For every American employed making steel or aluminum in 2018, 36 were employed by firms that used steel or aluminum as inputs. By raising the prices of these metals, Mr. Trump’s tariffs destroyed far more manufacturing jobs than they created. Overall manufacturing employment fell in each of the four quarters of 2019 and in the first quarter of 2020, leaving the pre-pandemic level of manufacturing employment lower than when Mr. Trump took office.
The higher cost for steel and aluminum and Chinese component parts produced by Mr. Trump’s tariffs, combined with foreign retaliation, reduced the demand for American exports. As a result, the annual rate of growth in manufacturing output fell, turning negative in the fourth quarter of 2018. By the first quarter of 2019 it reached a post-Great Recession low of negative 5.3%. Manufacturing output growth continued to fall until its post-lockdown bump in the second half of 2020. Under Mr. Trump’s protectionist policy, total manufacturing output was 2% lower by the start of the pandemic than it was when he raised tariffs.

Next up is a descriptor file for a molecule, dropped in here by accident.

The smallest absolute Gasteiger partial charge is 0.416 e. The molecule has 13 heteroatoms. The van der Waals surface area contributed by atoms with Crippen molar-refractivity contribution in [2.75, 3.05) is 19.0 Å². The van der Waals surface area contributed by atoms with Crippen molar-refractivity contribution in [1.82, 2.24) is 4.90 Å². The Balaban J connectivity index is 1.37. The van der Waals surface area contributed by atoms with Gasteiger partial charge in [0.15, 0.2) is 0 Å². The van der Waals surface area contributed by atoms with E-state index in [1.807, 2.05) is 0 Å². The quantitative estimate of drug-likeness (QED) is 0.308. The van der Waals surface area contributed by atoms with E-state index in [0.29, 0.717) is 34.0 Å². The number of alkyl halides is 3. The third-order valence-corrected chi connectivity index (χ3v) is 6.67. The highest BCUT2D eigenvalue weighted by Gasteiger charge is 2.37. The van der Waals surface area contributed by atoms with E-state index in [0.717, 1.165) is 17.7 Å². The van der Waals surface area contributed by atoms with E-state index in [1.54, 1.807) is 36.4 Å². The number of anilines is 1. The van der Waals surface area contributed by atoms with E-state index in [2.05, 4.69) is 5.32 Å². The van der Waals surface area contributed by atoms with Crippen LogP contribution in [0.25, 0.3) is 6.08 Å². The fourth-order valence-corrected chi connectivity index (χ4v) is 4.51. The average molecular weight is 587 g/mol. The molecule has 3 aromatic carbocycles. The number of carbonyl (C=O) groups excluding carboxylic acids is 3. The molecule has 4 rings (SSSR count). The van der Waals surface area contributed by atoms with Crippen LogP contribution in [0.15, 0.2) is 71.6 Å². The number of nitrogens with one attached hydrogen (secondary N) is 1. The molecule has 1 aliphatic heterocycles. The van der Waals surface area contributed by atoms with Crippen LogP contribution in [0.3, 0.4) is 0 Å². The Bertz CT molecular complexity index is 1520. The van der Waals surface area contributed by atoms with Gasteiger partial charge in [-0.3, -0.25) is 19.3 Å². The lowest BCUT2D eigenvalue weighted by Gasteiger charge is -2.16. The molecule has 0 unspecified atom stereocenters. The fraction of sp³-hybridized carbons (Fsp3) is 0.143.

Protectionism even hurt manufacturing in the states it was supposed to help. According to the Bureau of Labor Statistics, manufacturing employment in Michigan, Pennsylvania and Wisconsin, which increased in 2017 and 2018, started to fall in 2019 as the trade war intensified. Mr. Trump lost all those states in 2020.